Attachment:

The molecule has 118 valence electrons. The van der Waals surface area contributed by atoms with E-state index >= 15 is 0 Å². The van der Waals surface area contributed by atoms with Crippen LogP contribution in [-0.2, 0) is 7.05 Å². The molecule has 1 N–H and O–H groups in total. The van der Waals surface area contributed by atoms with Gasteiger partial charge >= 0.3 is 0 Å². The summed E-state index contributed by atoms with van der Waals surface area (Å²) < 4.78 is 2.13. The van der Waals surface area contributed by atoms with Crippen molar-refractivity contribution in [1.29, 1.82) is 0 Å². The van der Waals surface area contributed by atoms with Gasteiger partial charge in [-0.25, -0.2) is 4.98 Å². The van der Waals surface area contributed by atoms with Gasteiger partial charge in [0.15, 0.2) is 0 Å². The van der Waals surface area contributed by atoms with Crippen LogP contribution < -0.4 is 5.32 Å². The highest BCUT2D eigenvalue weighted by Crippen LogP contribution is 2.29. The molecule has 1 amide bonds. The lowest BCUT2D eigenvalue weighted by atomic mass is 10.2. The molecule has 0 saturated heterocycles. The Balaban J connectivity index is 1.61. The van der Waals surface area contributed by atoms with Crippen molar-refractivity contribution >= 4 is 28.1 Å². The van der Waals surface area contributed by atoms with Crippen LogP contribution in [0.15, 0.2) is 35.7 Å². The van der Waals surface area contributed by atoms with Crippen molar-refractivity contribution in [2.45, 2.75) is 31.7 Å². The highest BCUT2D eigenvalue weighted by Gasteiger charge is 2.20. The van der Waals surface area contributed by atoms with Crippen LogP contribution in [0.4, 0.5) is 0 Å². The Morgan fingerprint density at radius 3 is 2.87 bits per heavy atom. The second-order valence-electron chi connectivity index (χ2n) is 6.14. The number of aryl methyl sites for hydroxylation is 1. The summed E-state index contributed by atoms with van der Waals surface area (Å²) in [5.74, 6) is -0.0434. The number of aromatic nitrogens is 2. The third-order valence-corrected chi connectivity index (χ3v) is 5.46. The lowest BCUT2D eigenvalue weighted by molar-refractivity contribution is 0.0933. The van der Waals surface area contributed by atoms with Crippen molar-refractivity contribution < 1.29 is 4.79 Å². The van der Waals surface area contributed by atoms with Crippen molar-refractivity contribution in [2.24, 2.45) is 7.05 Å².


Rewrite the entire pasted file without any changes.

The molecule has 118 valence electrons. The van der Waals surface area contributed by atoms with E-state index >= 15 is 0 Å². The van der Waals surface area contributed by atoms with Crippen LogP contribution in [-0.2, 0) is 7.05 Å². The molecule has 1 N–H and O–H groups in total. The van der Waals surface area contributed by atoms with Gasteiger partial charge >= 0.3 is 0 Å². The summed E-state index contributed by atoms with van der Waals surface area (Å²) < 4.78 is 2.13. The van der Waals surface area contributed by atoms with Crippen molar-refractivity contribution in [1.29, 1.82) is 0 Å². The van der Waals surface area contributed by atoms with Gasteiger partial charge in [-0.25, -0.2) is 4.98 Å². The van der Waals surface area contributed by atoms with Gasteiger partial charge in [0.15, 0.2) is 0 Å². The van der Waals surface area contributed by atoms with Crippen LogP contribution < -0.4 is 5.32 Å². The highest BCUT2D eigenvalue weighted by Crippen LogP contribution is 2.29. The molecule has 1 amide bonds. The lowest BCUT2D eigenvalue weighted by atomic mass is 10.2. The molecule has 0 saturated heterocycles. The Balaban J connectivity index is 1.61. The van der Waals surface area contributed by atoms with Crippen molar-refractivity contribution >= 4 is 28.1 Å². The van der Waals surface area contributed by atoms with Crippen LogP contribution in [0.15, 0.2) is 35.7 Å². The van der Waals surface area contributed by atoms with Crippen molar-refractivity contribution in [2.45, 2.75) is 31.7 Å². The highest BCUT2D eigenvalue weighted by Gasteiger charge is 2.20. The van der Waals surface area contributed by atoms with Crippen LogP contribution in [0.4, 0.5) is 0 Å². The Morgan fingerprint density at radius 3 is 2.87 bits per heavy atom. The second-order valence-electron chi connectivity index (χ2n) is 6.14. The number of aryl methyl sites for hydroxylation is 1. The summed E-state index contributed by atoms with van der Waals surface area (Å²) in [5.74, 6) is -0.0434. The number of aromatic nitrogens is 2. The third-order valence-corrected chi connectivity index (χ3v) is 5.46. The lowest BCUT2D eigenvalue weighted by molar-refractivity contribution is 0.0933. The van der Waals surface area contributed by atoms with Crippen molar-refractivity contribution < 1.29 is 4.79 Å². The van der Waals surface area contributed by atoms with Crippen molar-refractivity contribution in [2.24, 2.45) is 7.05 Å².